Canadian Timber Wolf

Creature of legend, wolves have long played a part in human mythology. Frequently maligned and misunderstood, and feared both as a predator and competitor, wolves have often been subject to persecution by man. Port Lympne Wild Animal Park has a long history with keeping wolves in our collection, and we currently have two species on site; the Canadian timber wolf from North America and the Iberian wolf from Spain.

HABITAT: Wolves are one of the most widespread of all wild dog species, extending across Europe, Asia and North America. The Canadian timber wolf, also known as the Mackenzie Valley wolf has a widespread range across North America – extending as far north as Alaska, across Canada, and down into Western  areas of the United States.

CHARACTERISTICS: Suggested to be largest species of wolf in North America, the Canadian timber wolf is physiologically similar to many of the numerous sub-species of wolves across the world. This lean, long legged canine has a powerful build with strong jaws and muzzles. Their coat colouration ranges through cream, brown, grey and black and their thick fur helps to protect them from the harsh North American winter.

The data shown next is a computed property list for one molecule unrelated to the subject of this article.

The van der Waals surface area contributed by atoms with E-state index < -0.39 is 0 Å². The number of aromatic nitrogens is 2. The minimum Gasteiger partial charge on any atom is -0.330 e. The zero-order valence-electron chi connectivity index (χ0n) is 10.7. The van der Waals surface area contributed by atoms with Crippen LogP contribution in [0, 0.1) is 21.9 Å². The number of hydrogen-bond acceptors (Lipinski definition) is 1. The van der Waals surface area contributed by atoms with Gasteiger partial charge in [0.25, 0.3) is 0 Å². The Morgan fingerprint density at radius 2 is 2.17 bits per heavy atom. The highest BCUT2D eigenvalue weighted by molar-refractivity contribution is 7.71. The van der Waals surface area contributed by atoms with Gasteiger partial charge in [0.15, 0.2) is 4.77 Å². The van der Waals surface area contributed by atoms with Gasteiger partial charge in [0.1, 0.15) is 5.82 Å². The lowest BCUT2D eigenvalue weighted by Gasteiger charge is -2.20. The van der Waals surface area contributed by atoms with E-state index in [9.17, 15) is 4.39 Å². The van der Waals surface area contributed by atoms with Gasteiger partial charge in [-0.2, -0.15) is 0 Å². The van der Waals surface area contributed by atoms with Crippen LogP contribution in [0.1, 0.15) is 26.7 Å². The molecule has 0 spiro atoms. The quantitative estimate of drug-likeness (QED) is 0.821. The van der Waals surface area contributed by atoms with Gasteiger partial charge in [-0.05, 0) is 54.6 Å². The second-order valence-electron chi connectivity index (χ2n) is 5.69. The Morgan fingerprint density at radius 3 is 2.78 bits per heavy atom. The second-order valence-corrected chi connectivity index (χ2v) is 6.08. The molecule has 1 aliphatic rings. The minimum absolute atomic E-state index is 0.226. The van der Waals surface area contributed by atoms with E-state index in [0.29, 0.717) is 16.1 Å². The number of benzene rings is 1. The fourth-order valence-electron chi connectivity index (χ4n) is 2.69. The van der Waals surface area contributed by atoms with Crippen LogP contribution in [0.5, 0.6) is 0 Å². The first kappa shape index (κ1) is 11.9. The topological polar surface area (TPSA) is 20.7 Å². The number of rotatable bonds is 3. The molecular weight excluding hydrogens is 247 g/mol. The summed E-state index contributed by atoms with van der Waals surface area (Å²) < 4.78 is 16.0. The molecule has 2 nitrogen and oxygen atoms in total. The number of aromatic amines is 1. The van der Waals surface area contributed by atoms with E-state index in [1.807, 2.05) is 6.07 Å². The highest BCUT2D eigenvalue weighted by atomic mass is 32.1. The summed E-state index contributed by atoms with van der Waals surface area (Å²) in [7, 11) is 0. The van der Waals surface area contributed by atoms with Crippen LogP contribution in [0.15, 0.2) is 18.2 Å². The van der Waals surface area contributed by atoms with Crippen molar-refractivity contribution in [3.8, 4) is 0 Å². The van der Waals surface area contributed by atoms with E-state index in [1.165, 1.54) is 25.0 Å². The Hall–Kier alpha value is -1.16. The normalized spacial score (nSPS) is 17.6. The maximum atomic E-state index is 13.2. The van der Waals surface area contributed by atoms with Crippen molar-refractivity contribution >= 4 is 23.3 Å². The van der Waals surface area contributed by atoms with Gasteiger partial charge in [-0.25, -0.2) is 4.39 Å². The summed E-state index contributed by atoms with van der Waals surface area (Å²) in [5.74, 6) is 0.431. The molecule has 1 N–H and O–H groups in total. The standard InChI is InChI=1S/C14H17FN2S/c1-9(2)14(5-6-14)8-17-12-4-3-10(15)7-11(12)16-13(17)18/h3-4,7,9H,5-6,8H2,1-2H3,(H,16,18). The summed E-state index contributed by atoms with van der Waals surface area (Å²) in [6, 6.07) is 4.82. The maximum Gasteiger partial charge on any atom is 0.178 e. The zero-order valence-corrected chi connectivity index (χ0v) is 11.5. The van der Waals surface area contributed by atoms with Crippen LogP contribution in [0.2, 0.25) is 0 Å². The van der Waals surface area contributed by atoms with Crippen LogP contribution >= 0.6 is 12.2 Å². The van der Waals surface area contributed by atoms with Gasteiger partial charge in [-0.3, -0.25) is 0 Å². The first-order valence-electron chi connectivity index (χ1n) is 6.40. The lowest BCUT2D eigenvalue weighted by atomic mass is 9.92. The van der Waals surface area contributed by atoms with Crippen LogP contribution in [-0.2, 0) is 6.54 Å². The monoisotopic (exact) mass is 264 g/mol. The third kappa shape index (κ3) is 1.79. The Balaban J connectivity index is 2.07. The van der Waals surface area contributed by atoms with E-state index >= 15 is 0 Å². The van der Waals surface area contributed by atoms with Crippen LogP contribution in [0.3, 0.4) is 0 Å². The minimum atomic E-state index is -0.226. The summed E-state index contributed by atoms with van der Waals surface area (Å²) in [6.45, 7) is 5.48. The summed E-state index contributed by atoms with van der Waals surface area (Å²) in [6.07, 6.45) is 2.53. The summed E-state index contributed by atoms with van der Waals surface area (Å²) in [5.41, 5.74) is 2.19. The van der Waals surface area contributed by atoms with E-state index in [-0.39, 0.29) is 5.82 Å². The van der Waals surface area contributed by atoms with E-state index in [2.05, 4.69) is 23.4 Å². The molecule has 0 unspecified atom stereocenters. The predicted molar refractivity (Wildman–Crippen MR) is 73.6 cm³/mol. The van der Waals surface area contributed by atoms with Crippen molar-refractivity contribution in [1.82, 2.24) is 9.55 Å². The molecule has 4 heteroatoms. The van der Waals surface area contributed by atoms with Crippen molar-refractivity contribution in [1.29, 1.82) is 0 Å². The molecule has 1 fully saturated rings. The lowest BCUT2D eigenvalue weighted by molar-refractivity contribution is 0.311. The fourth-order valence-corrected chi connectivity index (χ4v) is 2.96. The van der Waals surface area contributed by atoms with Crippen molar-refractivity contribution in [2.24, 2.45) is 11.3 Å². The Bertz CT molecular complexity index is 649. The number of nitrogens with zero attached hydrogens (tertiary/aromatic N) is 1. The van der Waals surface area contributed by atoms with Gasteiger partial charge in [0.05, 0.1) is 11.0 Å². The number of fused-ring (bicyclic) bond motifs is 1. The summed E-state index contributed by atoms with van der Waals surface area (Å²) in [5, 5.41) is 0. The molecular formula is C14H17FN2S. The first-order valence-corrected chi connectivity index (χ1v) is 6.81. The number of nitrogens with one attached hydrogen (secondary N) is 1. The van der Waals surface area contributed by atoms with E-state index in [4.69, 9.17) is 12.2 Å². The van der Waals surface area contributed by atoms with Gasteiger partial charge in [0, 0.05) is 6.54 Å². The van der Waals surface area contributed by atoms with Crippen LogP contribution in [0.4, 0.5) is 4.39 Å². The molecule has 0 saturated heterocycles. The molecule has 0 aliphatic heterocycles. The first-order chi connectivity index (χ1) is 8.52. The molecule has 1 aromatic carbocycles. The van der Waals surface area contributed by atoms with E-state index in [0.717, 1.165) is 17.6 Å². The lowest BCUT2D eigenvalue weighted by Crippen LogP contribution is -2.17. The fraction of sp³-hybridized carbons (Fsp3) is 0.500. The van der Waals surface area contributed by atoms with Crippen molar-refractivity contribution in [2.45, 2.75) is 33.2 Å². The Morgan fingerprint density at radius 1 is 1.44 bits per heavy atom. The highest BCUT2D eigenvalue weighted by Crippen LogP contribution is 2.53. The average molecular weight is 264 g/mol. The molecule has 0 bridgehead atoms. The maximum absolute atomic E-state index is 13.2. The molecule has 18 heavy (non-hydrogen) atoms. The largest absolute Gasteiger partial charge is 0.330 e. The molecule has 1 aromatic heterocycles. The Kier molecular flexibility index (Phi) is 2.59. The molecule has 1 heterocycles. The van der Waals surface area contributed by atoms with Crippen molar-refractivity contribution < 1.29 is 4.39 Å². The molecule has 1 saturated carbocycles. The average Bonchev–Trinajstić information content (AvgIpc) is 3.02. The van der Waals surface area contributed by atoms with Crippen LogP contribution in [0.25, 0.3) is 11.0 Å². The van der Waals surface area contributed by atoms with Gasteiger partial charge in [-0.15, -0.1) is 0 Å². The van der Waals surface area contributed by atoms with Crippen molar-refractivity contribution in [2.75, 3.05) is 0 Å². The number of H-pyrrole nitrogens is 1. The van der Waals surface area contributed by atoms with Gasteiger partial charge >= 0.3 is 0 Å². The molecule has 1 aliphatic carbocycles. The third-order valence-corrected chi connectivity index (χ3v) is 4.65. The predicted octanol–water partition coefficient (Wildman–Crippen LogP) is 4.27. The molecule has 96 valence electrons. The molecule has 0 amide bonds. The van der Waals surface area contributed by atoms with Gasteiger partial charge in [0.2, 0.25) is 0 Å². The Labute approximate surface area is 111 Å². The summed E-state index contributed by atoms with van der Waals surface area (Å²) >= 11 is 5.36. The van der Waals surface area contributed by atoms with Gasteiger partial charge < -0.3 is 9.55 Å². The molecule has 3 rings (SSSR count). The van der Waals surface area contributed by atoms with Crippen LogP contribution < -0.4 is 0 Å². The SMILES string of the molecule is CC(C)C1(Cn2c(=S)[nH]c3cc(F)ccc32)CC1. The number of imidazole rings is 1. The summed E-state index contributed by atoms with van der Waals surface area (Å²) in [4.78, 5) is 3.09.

BIOLOGY: Natural and stable behaviours amongst wolf packs have often been poorly understood as man’s ongoing persecution of this species has in fact been partially responsible for unstable behaviour patterns. In the wild, wolf packs are generally large family groups consisting of one monogamous pair and their offspring. Canadian wolves prey on a wide range of species including boar, bison, musk ox, moose, caribou, deer, and elk and hunt together in packs, although their hunting success rate is generally quite low.

CONSERVATION STATUS: Classified as Least Concern, the Canadian wolf has nevertheless been the subject of conservation initiatives in North America. Notably, a group was introduced into Yellowstone National Park in a bid to return a top predator to this environment and restore a natural balance to the region’s ecology. Overall however, a lack of wild prey often brings this species into conflict with man, and a large number continue to be exterminated every year.

PLEASE NOTE: Our Canadian timber wolves are currently off show